Saturday, 6 July 2013


A recent visit to pretty little Grosmont provided us with an unexpected discovery.  
Gravestone of Charles William/s and Joan Baker
Details of the Gravestone, displayed to the left of the stone. 
 Is this where the Gabb branch of the family originated?

Grosmont is a village located near the Welsh/English border.  Not far from Abergavenny, Grosmont is a small village but, as well as pretty, it is full of history.   As we explored the ancient parish church we came upon a memorial of particular interest to  this blog.  The Church of St Nicholas was built around the 13th century but it was restored in the mid 19th century.  We spent a good hour or more exploring its many interesting features.  We were saddened to learn that part of a medieval crucifix which had been displayed in the church was stolen recently. 
St David Lewis, to whom this blog is dedicated, was born in Abergavenny into a large and prominent family.  Like families today, his family was a mixture of Catholic and Protestant members.    Descended from Lewys Wallis, a Protestant Vicar of St Mary's Priory Church, Abergavenny, David was brought up in the Established Church by his Anglican father, Morgan Lewis.  However, David's mother, Margaret Pritchard, was a Catholic and she brought his eight siblings up in the Catholic faith.
When he was about sixteen years of age, David spent some time in Paris and, while there, he converted to Catholicism.  After the death of his parents in 1638 David entered the English College in Rome where he commenced studies for the priesthood.  Several years after his ordination, Fr Lewis joined the Jesuits.  He was eventually assigned to the English Mission.   Because of the Penal Laws against Catholics, which were in force at that time, he worked under the alias of Charles Baker.  After more than thirty years of serving the Catholics of South Wales, Fr David Lewis was arrested at Llantarnam on 17th  November 1678.  He was imprisoned first in Monmouth Gaol then later transferred to Usk Gaol.  Found guilty of being a Catholic Priest and saying Mass, which was considered High Treason, he was sentenced to be hanged, drawn and quartered.  On 27th August 1679, Fr David Lewis S J was taken from his cell in Usk Gaol, tied head down to a hurdle and dragged along the River Path to his execution.  He was buried in the churchyard of St Mary's Priory Church, Usk.  In October 1970, he was canonised as one of the Forty Martyrs of England and Wales.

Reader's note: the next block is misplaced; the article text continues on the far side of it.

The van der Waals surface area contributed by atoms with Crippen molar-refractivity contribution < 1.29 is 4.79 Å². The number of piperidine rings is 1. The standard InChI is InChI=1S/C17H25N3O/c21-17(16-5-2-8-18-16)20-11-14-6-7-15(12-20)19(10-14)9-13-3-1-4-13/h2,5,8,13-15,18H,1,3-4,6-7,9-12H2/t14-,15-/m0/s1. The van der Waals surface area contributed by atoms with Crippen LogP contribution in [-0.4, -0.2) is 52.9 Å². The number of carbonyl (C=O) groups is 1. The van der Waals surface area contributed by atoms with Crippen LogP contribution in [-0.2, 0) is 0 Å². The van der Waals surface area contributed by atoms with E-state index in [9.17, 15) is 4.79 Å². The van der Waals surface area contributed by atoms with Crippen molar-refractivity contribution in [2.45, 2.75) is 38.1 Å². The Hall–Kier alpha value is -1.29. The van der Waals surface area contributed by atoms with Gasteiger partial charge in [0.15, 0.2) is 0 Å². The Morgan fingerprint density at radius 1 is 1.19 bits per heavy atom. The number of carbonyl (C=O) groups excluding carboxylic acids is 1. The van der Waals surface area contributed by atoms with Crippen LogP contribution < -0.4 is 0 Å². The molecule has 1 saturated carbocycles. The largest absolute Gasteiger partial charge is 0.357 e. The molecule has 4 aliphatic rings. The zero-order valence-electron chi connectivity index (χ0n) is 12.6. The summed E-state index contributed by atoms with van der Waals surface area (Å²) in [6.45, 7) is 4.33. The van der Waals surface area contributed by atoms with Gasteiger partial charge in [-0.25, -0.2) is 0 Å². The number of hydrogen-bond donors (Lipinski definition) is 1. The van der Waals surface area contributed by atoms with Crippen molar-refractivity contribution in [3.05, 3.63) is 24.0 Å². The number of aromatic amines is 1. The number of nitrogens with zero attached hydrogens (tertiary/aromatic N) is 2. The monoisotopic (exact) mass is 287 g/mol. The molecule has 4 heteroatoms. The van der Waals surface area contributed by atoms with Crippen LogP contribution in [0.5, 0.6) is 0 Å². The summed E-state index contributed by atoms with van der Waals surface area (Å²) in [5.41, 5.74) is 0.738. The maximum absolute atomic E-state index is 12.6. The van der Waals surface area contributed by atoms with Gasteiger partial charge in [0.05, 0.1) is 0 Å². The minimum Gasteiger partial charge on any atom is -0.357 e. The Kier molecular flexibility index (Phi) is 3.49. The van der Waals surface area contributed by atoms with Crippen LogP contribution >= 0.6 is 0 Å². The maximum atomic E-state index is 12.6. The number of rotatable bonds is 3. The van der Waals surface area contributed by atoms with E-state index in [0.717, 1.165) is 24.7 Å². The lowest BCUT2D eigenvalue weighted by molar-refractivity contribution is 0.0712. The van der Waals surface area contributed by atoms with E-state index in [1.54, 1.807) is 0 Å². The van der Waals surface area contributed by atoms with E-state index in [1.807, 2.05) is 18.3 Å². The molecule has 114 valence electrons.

We are always interested in any connection to St David Lewis and it was in the Church of St Nicholas at Grosmont that we found a lovely connection, a monument to a cousin of St David Lewis!  The old gravestone of Charles William/s and his wife Joan Baker is mounted on the wall at the rear of the church and details are given on a display to the left of the stone.  I was surprised and delighted to find that Joan Baker was a cousin of St David Lewis.  I have done a rough chart to show the relationship of the two.
This chart shows the relationship between
Joan Baker and St David Lewis
If you are interested in St David Lewis, you would find a trip to Grosmont rewarding.  If you aren't interested in St David Lewis, you would still find a trip to Grosmont rewarding!  As well as the ancient church you can explore the equally ancient castle and  the pretty, well kept village. You can then relax in the friendly atmosphere of  Gentle Jane's with a delicious cake and a steaming drink.  All in all, a visit to Grosmont is a pleasure not to be missed.


  1. What an exciting find! Thank you for sharing this with us!

  2. Good Morning Grace

    I'm glad you enjoyed this. We were so excited to find it & very happy to share it. You never know what you will discover when you roam around the countryside & spend time in those gorgeous little ancient churches. Always enjoyable & frequently educational!

    Thanks for looking in & for your comment. Take care.

  3. Hello Breadgirl,

    Thank you for this interesting post. It is hard for me to believe how brutal the English government was to Catholic priests. You would think that hanging would have been enough.

    I want to say that I enjoy your blog, it is very interesting. Although these stories take place long ago, it is not THAT long ago. The Church is now going through a subtle persecution, let us pray that persecutions, such as Fr. David Lewis endured, will never come to pass again.

    God bless you!

    Deacon Brian

  4. Hello Deacon Brian

    I am glad that you found the post interesting. It is hard for us today to comprehend how such evil acts could be carried out. They were turbulent times when your religious beliefs could mean life or death, depending on who was in power at the time. Catholics got the worst of it but Protestants also suffered persecution. God help us, Brian, and teach us to be tolerant.

    Thanks for visiting & for taking the time to comment. I welcome your input.


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